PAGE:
A pair of ill-fated lovers at Stevens College and a lingering tension in the music of John William "Blind" Boone are among the ghost stories featured in the latest book, which aims to take young readers on a terrifying journey through Central America.
Diane Thelgen's Midwest Ghost Stories is one book in a deep and wide American Horror Story series for readers in grades three through seven.
Other chapters are set in places like Hamilton, Ohio; Crown Point, Indiana; and Bloomington and Normal, Illinois.
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Two horror stories at Stevens College
Thelgen's book The Creepy Spirit of Stevens College tells two stories about Columbia's historic women's college. The first is a doomed couple. Early in the story, a Confederate soldier and Stevens student Sarah June Wheeler have an affair at Fort Union, Columbia.
After the soldier was killed, at least according to legend, and Wheeler pursued him until his death, the couple allegedly ended up on campus. According to testimony from the early 1970s, they confirmed rumors of their paranormal activity to a reporter, a teacher, and several students who sought their presence in senior hall.
Thelgen then switched gears and focused the second story on Maud Adams, an early 20th-century Broadway star who later taught at Stevens. Known for his "hard work" and "demand for perfection", Adams had a message.
A student visiting the campus ten years after Adams' death recalled a familiar voice, Thelgen wrote.
"Suddenly I heard these distinct footsteps on the floor: knock-knock-knock, and then I heard Miss Adams' voice," the former student testified to Thelgen.
When he moved into something like his sentences, the student realized that Adams' ghost was "teaching a lesson. We were always repeating the same meaningless syllables," Thelgen wrote.
"However, Adams' ghost is not only for his former students," concludes Thelgen. “Young women who have never worked with him swear they can hear him reciting his favorite roles in student theater. Sometimes this is William Shakespeare's favorite work. But most often it is the French play Chanticleer.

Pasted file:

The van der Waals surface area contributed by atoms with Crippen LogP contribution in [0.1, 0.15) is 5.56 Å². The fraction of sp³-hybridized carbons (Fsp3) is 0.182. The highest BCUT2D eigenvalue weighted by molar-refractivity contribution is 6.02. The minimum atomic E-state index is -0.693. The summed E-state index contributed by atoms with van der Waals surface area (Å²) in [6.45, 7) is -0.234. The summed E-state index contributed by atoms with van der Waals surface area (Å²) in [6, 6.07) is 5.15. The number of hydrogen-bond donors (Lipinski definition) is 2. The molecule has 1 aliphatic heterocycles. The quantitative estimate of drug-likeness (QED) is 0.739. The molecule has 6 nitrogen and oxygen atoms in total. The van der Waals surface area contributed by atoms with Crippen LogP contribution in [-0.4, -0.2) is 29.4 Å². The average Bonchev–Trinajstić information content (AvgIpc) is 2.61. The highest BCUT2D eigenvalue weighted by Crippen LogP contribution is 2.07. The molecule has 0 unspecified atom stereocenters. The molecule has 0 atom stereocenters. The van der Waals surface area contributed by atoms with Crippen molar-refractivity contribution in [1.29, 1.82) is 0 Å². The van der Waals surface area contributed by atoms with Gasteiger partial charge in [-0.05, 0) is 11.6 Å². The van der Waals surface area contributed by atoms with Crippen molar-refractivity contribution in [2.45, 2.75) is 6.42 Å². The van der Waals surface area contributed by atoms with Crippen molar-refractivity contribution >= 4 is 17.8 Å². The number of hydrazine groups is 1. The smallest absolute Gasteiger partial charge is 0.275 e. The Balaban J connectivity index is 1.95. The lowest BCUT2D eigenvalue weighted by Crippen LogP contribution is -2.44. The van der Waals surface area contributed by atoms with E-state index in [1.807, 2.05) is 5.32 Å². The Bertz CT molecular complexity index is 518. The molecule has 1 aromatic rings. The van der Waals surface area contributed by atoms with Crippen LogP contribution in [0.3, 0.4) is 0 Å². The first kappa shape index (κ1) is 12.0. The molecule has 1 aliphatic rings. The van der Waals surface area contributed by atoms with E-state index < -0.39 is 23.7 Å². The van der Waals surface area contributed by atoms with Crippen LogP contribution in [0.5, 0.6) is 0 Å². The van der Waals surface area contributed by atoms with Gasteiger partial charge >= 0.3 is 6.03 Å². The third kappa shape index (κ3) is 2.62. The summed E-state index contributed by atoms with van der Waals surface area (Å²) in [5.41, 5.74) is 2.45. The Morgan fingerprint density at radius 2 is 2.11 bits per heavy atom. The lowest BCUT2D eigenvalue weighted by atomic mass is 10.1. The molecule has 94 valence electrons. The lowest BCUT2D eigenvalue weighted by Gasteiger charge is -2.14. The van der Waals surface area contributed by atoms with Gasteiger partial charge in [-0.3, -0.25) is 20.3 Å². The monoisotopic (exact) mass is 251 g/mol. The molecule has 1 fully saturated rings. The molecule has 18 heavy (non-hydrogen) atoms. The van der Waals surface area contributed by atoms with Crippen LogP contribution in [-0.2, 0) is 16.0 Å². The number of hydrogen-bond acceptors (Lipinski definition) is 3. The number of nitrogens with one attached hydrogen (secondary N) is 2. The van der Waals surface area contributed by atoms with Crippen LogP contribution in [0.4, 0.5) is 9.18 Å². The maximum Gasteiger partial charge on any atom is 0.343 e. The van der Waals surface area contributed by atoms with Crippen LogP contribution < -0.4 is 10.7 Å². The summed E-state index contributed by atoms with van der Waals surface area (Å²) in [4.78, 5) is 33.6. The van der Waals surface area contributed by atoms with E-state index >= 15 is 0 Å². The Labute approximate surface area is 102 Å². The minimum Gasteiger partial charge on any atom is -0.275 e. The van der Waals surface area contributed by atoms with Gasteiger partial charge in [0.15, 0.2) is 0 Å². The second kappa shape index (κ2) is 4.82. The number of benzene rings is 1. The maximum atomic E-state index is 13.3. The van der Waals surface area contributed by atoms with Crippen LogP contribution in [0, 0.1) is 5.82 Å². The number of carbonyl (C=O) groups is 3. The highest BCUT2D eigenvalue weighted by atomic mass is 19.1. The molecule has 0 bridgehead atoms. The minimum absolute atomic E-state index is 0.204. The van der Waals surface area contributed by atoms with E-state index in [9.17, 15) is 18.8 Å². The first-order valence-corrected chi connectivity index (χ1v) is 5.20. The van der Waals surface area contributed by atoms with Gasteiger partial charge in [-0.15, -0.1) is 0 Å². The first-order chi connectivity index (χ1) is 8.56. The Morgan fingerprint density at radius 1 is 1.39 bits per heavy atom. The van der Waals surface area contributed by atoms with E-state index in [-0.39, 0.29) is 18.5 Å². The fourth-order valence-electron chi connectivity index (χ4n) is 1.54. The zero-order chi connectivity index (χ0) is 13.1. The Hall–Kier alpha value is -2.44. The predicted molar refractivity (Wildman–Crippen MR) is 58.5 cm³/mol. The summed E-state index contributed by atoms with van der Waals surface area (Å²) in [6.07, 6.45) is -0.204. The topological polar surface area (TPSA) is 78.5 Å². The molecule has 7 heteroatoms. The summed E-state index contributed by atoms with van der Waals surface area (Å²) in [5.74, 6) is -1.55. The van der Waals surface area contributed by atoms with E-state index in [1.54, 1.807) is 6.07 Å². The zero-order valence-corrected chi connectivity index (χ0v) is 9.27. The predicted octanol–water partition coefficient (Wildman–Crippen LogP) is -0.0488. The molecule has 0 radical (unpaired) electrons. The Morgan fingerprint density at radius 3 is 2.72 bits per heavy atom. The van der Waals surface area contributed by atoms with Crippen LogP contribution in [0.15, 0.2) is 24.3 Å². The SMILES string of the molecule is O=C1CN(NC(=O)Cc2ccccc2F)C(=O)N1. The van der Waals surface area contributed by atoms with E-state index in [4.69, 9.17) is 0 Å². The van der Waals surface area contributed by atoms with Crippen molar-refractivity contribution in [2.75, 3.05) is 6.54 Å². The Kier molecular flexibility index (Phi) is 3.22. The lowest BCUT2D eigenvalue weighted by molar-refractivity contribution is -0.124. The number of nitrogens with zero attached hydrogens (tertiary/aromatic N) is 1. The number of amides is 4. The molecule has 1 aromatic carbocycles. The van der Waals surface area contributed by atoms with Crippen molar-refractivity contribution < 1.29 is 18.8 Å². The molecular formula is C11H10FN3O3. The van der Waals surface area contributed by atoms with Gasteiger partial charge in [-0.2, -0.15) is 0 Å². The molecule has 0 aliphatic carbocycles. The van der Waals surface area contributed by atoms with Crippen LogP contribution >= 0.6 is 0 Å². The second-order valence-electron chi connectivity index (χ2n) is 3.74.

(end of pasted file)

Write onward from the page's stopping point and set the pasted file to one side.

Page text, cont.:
Did "Blind" Boone make music from the underworld?
One of mid-Missouri's true musical legends, the late ragtime pianist "Blind" Boone is featured on the second volume of Thelgen's Columbia.
In detailing Boone's life and later his death in 1927, Thelgen goes further. It tells the story of a woman who was haunted by Boone's former piano playing at what is now Douglas High School circa 1960.
"Perhaps you think someone else can play Boone's music," Thelgen wrote. "But he never signed up. He published only a few of his compositions as sheet music or piano rolls.
And Boone's "Marshfield Tornado" is a complex piece that many pianists won't be able to learn, he wrote. "Only Boone's ghost could play this extraordinary part." he added.
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Thelgen also tells the story of Boone's soulful music at an unnamed theater downtown, which has been described as a Missouri theater. From the theater balcony, interested groups were recording ragtime on their house organ when, as the book says, "the theater organ lost all its internal parts."
"If blindness and prejudice couldn't stop 'Blind' Boone from making music, what do you think death could?" Telzen wrote:
Where readers draw the line between the natural and the supernatural is of course up to them. But Thelgen's work provides useful historical context for each setting, as well as fun, easy-to-read stories that young Ghostbusters should easily finish.
Learn more about this book and find other books in the series through its publisher, Arcadia Children's Press: https://www.arcadiapublishing.com/.
This article originally appeared in the Columbia Daily Tribune; How Stevens College and "Blind" Boone are featured in a new ghost story book.